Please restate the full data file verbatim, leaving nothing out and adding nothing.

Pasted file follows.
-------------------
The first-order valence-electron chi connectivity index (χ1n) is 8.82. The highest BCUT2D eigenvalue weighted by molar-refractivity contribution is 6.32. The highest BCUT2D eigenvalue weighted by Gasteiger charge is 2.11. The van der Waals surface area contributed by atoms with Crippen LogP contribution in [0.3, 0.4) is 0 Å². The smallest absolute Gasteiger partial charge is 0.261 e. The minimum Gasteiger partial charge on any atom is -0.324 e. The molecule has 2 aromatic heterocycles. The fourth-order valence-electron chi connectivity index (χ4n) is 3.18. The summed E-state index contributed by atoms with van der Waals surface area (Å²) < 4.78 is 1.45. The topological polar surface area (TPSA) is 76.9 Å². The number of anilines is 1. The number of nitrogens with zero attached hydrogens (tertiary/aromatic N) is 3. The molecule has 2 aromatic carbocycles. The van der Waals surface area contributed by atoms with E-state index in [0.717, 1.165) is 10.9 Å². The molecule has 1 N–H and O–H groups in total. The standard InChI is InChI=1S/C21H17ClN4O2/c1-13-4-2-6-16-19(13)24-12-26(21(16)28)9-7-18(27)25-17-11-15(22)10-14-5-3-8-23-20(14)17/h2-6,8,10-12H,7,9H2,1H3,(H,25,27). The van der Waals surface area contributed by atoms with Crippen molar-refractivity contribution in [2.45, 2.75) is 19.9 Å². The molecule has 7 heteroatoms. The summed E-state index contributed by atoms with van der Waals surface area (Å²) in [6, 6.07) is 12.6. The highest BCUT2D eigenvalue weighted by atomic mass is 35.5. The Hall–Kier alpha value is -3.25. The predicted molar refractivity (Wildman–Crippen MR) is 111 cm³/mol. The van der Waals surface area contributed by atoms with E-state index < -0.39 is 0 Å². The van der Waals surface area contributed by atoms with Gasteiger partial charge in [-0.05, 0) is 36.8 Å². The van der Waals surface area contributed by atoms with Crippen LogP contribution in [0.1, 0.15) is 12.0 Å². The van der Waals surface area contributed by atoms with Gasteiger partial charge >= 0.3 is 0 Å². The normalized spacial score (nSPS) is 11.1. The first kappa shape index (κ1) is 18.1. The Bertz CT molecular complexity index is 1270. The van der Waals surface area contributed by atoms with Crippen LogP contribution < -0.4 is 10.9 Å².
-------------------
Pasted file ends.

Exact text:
The first-order valence-electron chi connectivity index (χ1n) is 8.82. The highest BCUT2D eigenvalue weighted by molar-refractivity contribution is 6.32. The highest BCUT2D eigenvalue weighted by Gasteiger charge is 2.11. The van der Waals surface area contributed by atoms with Crippen LogP contribution in [0.3, 0.4) is 0 Å². The smallest absolute Gasteiger partial charge is 0.261 e. The minimum Gasteiger partial charge on any atom is -0.324 e. The molecule has 2 aromatic heterocycles. The fourth-order valence-electron chi connectivity index (χ4n) is 3.18. The summed E-state index contributed by atoms with van der Waals surface area (Å²) < 4.78 is 1.45. The topological polar surface area (TPSA) is 76.9 Å². The number of anilines is 1. The number of nitrogens with zero attached hydrogens (tertiary/aromatic N) is 3. The molecule has 2 aromatic carbocycles. The van der Waals surface area contributed by atoms with E-state index in [0.717, 1.165) is 10.9 Å². The molecule has 1 N–H and O–H groups in total. The standard InChI is InChI=1S/C21H17ClN4O2/c1-13-4-2-6-16-19(13)24-12-26(21(16)28)9-7-18(27)25-17-11-15(22)10-14-5-3-8-23-20(14)17/h2-6,8,10-12H,7,9H2,1H3,(H,25,27). The van der Waals surface area contributed by atoms with Crippen molar-refractivity contribution in [2.45, 2.75) is 19.9 Å². The molecule has 7 heteroatoms. The summed E-state index contributed by atoms with van der Waals surface area (Å²) in [6, 6.07) is 12.6. The highest BCUT2D eigenvalue weighted by atomic mass is 35.5. The Hall–Kier alpha value is -3.25. The predicted molar refractivity (Wildman–Crippen MR) is 111 cm³/mol. The van der Waals surface area contributed by atoms with E-state index < -0.39 is 0 Å². The van der Waals surface area contributed by atoms with Gasteiger partial charge in [-0.05, 0) is 36.8 Å². The van der Waals surface area contributed by atoms with Crippen LogP contribution in [0.1, 0.15) is 12.0 Å². The van der Waals surface area contributed by atoms with Gasteiger partial charge >= 0.3 is 0 Å². The normalized spacial score (nSPS) is 11.1. The first kappa shape index (κ1) is 18.1. The Bertz CT molecular complexity index is 1270. The van der Waals surface area contributed by atoms with Crippen LogP contribution < -0.4 is 10.9 Å².